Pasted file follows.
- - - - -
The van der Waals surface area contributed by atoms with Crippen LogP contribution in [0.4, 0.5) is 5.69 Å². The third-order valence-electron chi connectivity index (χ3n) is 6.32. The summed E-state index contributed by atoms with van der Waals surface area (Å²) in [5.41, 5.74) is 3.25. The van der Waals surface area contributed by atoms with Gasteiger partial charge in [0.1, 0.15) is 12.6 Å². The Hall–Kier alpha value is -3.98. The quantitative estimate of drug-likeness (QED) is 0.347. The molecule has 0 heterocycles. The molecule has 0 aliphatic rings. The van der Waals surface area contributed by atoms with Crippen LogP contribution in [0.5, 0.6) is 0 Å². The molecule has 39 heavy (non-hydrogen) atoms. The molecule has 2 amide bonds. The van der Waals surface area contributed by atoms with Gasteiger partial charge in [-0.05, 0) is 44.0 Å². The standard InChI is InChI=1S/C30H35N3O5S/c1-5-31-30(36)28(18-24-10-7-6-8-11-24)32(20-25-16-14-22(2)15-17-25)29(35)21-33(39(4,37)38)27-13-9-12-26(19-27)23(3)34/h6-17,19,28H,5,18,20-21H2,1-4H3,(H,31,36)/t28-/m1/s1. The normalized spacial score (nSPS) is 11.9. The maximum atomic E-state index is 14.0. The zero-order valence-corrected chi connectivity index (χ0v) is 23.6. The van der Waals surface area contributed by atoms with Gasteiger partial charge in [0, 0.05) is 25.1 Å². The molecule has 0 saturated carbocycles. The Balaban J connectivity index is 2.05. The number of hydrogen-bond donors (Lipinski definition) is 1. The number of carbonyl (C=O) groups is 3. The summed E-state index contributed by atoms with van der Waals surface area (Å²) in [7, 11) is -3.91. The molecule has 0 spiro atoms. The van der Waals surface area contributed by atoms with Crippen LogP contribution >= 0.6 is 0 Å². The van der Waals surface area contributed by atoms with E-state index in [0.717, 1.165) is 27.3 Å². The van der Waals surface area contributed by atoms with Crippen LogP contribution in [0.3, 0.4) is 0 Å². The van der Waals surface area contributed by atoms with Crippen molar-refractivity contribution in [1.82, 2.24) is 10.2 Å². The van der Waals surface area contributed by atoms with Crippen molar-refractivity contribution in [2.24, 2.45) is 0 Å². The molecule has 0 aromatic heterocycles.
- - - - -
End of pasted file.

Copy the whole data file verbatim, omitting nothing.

The van der Waals surface area contributed by atoms with Crippen LogP contribution in [0.4, 0.5) is 5.69 Å². The third-order valence-electron chi connectivity index (χ3n) is 6.32. The summed E-state index contributed by atoms with van der Waals surface area (Å²) in [5.41, 5.74) is 3.25. The van der Waals surface area contributed by atoms with Gasteiger partial charge in [0.1, 0.15) is 12.6 Å². The Hall–Kier alpha value is -3.98. The quantitative estimate of drug-likeness (QED) is 0.347. The molecule has 0 heterocycles. The molecule has 0 aliphatic rings. The van der Waals surface area contributed by atoms with Crippen LogP contribution in [0.5, 0.6) is 0 Å². The molecule has 39 heavy (non-hydrogen) atoms. The molecule has 2 amide bonds. The van der Waals surface area contributed by atoms with Gasteiger partial charge in [-0.05, 0) is 44.0 Å². The standard InChI is InChI=1S/C30H35N3O5S/c1-5-31-30(36)28(18-24-10-7-6-8-11-24)32(20-25-16-14-22(2)15-17-25)29(35)21-33(39(4,37)38)27-13-9-12-26(19-27)23(3)34/h6-17,19,28H,5,18,20-21H2,1-4H3,(H,31,36)/t28-/m1/s1. The normalized spacial score (nSPS) is 11.9. The maximum atomic E-state index is 14.0. The zero-order valence-corrected chi connectivity index (χ0v) is 23.6. The van der Waals surface area contributed by atoms with Gasteiger partial charge in [0, 0.05) is 25.1 Å². The molecule has 0 saturated carbocycles. The Balaban J connectivity index is 2.05. The number of hydrogen-bond donors (Lipinski definition) is 1. The number of carbonyl (C=O) groups is 3. The summed E-state index contributed by atoms with van der Waals surface area (Å²) in [7, 11) is -3.91. The molecule has 0 spiro atoms. The van der Waals surface area contributed by atoms with Crippen LogP contribution >= 0.6 is 0 Å². The van der Waals surface area contributed by atoms with E-state index in [0.717, 1.165) is 27.3 Å². The van der Waals surface area contributed by atoms with Crippen LogP contribution in [0.3, 0.4) is 0 Å². The van der Waals surface area contributed by atoms with Crippen molar-refractivity contribution in [1.82, 2.24) is 10.2 Å². The van der Waals surface area contributed by atoms with Crippen molar-refractivity contribution in [2.24, 2.45) is 0 Å². The molecule has 0 aromatic heterocycles.